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Lawmakers start debating spy agency reforms

Updated: 2013-12-16 (KST)
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On Monday, the National Assembly's special committee to reform the nation's intelligence
agency invited a group of experts to share their views on how to make the agency more politically neutral.
The National Intelligence Service stands accused of meddling in last year's presidential election by launching a smear campaign online to sway public opinion in favor of then ruling party candidate and current president, Park Geun-hye.
The ruling Saenuri Party wants to limit the scope of the reforms, saying the agency did a good job of collecting information on the purge of Jang Song-thaek in North Korea and alerting the South Korean government in advance.

"Reform of the spy agency is necessary. But it is premature and wrong to argue that the meat of the reforms should involve getting rid of the part of the agency that handles anti-communist intelligence."

The spy agency's anti-communist intelligence wing also handles domestic affairs, as NIS agents are authorized to collect and compile domestic public security information on suspected communists and attempts to overthrow the government.
The current law also authorizes NIS agents to investigate crimes of insurrection or rebellion.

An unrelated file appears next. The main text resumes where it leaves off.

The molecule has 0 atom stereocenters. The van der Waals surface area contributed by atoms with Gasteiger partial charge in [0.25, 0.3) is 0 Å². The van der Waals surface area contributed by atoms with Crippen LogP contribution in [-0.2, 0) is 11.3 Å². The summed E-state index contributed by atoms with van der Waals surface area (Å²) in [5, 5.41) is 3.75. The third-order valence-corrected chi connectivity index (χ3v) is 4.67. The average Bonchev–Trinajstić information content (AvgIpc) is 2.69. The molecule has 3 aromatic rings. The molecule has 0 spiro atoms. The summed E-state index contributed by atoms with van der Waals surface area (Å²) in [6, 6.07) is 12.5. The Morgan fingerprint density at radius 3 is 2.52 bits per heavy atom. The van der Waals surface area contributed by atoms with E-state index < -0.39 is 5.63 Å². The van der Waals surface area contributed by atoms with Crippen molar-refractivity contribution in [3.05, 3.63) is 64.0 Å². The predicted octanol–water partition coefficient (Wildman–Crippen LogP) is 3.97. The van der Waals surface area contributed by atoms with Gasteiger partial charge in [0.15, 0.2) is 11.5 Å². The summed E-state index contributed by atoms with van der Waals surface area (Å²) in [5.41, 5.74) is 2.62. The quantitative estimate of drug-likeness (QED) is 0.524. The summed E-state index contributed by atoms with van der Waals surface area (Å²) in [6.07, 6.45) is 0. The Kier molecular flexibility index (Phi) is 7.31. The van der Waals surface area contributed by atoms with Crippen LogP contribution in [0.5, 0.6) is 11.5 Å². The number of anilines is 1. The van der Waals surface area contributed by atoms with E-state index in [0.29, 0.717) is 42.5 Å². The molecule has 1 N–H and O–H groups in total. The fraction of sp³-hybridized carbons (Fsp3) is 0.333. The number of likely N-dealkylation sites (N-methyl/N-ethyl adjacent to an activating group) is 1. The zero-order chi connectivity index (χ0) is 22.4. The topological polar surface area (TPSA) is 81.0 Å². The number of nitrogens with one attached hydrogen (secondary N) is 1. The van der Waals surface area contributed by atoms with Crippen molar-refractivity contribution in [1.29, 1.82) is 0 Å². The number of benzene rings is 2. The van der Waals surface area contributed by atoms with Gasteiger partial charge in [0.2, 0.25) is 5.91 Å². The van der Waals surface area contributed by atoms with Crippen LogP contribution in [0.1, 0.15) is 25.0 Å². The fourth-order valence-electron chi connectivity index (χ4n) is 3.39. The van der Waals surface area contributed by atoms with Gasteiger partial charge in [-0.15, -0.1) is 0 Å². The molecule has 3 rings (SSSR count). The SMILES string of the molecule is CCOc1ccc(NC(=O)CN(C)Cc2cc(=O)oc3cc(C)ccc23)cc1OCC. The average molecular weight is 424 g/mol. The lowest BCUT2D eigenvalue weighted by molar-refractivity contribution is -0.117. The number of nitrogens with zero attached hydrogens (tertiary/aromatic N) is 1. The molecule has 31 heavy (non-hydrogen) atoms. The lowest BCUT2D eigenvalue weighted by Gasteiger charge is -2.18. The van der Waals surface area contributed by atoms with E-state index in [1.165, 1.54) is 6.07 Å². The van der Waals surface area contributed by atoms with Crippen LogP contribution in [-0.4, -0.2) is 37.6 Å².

Critics have argued that the agency's investigative authority in this realm is prone to abuse and easily manipulated for political surveillance.
The main opposition Democratic Party wants to reduce the agency's authority over domestic affairs, saying that doing so would keep it away from local politics and allow it to focus on North Korea.

"The Jang Song-thaek case has demonstrated that the spy agency really can play an important role for the nation if it does not waste its energy interfering in local politics and posting political comments online."

The public hearings will continue through Tuesday, after which lawmakers will start deliberating on how the National Intelligence Service law and a law on public officials should be revised to carry out the necessary reforms.
Kim Yeon-ji, Arirang News.

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